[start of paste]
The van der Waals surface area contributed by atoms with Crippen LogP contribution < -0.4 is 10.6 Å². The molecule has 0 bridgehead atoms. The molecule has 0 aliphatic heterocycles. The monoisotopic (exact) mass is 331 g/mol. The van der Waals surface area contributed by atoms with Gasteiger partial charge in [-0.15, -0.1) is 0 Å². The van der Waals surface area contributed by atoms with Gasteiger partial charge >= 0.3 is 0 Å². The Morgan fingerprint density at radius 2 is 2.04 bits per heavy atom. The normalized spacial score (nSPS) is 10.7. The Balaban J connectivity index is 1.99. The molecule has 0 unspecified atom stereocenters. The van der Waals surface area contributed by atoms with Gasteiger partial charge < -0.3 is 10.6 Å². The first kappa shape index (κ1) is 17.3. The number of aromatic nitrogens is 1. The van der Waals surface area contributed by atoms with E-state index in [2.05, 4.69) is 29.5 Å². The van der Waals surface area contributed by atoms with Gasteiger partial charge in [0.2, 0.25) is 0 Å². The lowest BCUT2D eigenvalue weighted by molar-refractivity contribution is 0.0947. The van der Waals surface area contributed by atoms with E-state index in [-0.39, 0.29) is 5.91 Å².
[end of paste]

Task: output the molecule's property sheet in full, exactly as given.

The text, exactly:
The van der Waals surface area contributed by atoms with Crippen LogP contribution < -0.4 is 10.6 Å². The molecule has 0 bridgehead atoms. The molecule has 0 aliphatic heterocycles. The monoisotopic (exact) mass is 331 g/mol. The van der Waals surface area contributed by atoms with Gasteiger partial charge in [-0.15, -0.1) is 0 Å². The van der Waals surface area contributed by atoms with Gasteiger partial charge >= 0.3 is 0 Å². The Morgan fingerprint density at radius 2 is 2.04 bits per heavy atom. The normalized spacial score (nSPS) is 10.7. The Balaban J connectivity index is 1.99. The molecule has 0 unspecified atom stereocenters. The van der Waals surface area contributed by atoms with Gasteiger partial charge < -0.3 is 10.6 Å². The first kappa shape index (κ1) is 17.3. The number of aromatic nitrogens is 1. The van der Waals surface area contributed by atoms with E-state index in [2.05, 4.69) is 29.5 Å². The van der Waals surface area contributed by atoms with Gasteiger partial charge in [0.2, 0.25) is 0 Å². The lowest BCUT2D eigenvalue weighted by molar-refractivity contribution is 0.0947. The van der Waals surface area contributed by atoms with E-state index in [-0.39, 0.29) is 5.91 Å².